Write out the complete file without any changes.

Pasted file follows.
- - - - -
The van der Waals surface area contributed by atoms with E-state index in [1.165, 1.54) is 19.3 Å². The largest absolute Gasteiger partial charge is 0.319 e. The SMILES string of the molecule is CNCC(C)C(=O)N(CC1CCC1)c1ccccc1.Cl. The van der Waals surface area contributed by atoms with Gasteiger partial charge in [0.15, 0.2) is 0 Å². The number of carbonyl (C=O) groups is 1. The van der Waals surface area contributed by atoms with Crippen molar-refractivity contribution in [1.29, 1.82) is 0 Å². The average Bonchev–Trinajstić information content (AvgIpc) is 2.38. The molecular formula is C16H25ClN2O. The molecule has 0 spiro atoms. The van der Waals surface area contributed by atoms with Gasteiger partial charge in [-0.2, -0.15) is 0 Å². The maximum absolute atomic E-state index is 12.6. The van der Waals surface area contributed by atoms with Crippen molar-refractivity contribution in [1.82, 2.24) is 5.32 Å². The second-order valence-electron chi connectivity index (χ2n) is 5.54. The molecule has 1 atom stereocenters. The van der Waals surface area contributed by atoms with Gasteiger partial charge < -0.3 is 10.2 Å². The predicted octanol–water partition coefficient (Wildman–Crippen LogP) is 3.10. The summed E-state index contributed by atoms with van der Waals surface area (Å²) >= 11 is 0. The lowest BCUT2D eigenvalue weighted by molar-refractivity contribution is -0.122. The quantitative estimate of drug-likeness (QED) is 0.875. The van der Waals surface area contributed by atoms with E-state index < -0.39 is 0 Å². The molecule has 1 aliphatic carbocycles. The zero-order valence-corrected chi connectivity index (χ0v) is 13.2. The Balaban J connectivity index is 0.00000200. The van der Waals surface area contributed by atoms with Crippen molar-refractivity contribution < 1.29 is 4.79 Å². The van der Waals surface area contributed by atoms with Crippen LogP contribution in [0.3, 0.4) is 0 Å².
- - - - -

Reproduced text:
The van der Waals surface area contributed by atoms with E-state index in [1.165, 1.54) is 19.3 Å². The largest absolute Gasteiger partial charge is 0.319 e. The SMILES string of the molecule is CNCC(C)C(=O)N(CC1CCC1)c1ccccc1.Cl. The van der Waals surface area contributed by atoms with Gasteiger partial charge in [0.15, 0.2) is 0 Å². The number of carbonyl (C=O) groups is 1. The van der Waals surface area contributed by atoms with Crippen molar-refractivity contribution in [1.29, 1.82) is 0 Å². The average Bonchev–Trinajstić information content (AvgIpc) is 2.38. The molecular formula is C16H25ClN2O. The molecule has 0 spiro atoms. The van der Waals surface area contributed by atoms with Gasteiger partial charge in [-0.2, -0.15) is 0 Å². The maximum absolute atomic E-state index is 12.6. The van der Waals surface area contributed by atoms with Crippen molar-refractivity contribution in [1.82, 2.24) is 5.32 Å². The second-order valence-electron chi connectivity index (χ2n) is 5.54. The molecule has 1 atom stereocenters. The van der Waals surface area contributed by atoms with Gasteiger partial charge < -0.3 is 10.2 Å². The predicted octanol–water partition coefficient (Wildman–Crippen LogP) is 3.10. The summed E-state index contributed by atoms with van der Waals surface area (Å²) >= 11 is 0. The lowest BCUT2D eigenvalue weighted by molar-refractivity contribution is -0.122. The quantitative estimate of drug-likeness (QED) is 0.875. The van der Waals surface area contributed by atoms with E-state index < -0.39 is 0 Å². The molecule has 1 aliphatic carbocycles. The zero-order valence-corrected chi connectivity index (χ0v) is 13.2. The Balaban J connectivity index is 0.00000200. The van der Waals surface area contributed by atoms with Crippen molar-refractivity contribution < 1.29 is 4.79 Å². The van der Waals surface area contributed by atoms with Crippen LogP contribution in [0.3, 0.4) is 0 Å².